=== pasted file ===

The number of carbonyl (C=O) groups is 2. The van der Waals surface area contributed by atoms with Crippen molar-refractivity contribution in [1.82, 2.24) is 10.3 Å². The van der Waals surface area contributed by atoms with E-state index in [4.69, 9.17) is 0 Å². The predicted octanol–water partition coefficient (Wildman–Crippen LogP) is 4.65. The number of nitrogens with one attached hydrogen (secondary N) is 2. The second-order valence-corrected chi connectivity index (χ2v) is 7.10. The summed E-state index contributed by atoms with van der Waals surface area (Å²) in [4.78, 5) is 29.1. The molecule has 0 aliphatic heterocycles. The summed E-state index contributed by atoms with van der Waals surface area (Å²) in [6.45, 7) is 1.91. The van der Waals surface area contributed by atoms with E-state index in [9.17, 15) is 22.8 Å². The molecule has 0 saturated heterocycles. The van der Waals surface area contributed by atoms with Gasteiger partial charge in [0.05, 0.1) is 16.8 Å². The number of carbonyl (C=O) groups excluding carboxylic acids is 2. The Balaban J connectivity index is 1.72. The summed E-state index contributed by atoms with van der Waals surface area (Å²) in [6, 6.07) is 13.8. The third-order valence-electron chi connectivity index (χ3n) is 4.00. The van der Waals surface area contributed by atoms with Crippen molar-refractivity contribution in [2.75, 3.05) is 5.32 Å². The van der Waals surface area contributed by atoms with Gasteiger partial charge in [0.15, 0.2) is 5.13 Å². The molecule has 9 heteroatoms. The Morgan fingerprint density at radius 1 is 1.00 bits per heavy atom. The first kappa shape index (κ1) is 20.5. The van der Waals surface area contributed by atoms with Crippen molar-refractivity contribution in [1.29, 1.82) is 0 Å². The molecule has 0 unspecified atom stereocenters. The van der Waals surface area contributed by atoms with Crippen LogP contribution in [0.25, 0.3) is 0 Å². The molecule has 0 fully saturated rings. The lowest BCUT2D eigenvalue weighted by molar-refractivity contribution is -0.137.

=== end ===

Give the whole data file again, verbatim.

The number of carbonyl (C=O) groups is 2. The van der Waals surface area contributed by atoms with Crippen molar-refractivity contribution in [1.82, 2.24) is 10.3 Å². The van der Waals surface area contributed by atoms with E-state index in [4.69, 9.17) is 0 Å². The predicted octanol–water partition coefficient (Wildman–Crippen LogP) is 4.65. The number of nitrogens with one attached hydrogen (secondary N) is 2. The second-order valence-corrected chi connectivity index (χ2v) is 7.10. The summed E-state index contributed by atoms with van der Waals surface area (Å²) in [4.78, 5) is 29.1. The molecule has 0 aliphatic heterocycles. The summed E-state index contributed by atoms with van der Waals surface area (Å²) in [6.45, 7) is 1.91. The van der Waals surface area contributed by atoms with E-state index in [9.17, 15) is 22.8 Å². The molecule has 0 saturated heterocycles. The van der Waals surface area contributed by atoms with Gasteiger partial charge in [0.05, 0.1) is 16.8 Å². The number of carbonyl (C=O) groups excluding carboxylic acids is 2. The Balaban J connectivity index is 1.72. The summed E-state index contributed by atoms with van der Waals surface area (Å²) in [6, 6.07) is 13.8. The third-order valence-electron chi connectivity index (χ3n) is 4.00. The van der Waals surface area contributed by atoms with Crippen molar-refractivity contribution in [2.75, 3.05) is 5.32 Å². The van der Waals surface area contributed by atoms with Gasteiger partial charge in [0.15, 0.2) is 5.13 Å². The molecule has 9 heteroatoms. The Morgan fingerprint density at radius 1 is 1.00 bits per heavy atom. The first kappa shape index (κ1) is 20.5. The van der Waals surface area contributed by atoms with Crippen molar-refractivity contribution in [1.29, 1.82) is 0 Å². The molecule has 0 unspecified atom stereocenters. The van der Waals surface area contributed by atoms with Crippen LogP contribution in [0.25, 0.3) is 0 Å². The molecule has 0 fully saturated rings. The lowest BCUT2D eigenvalue weighted by molar-refractivity contribution is -0.137.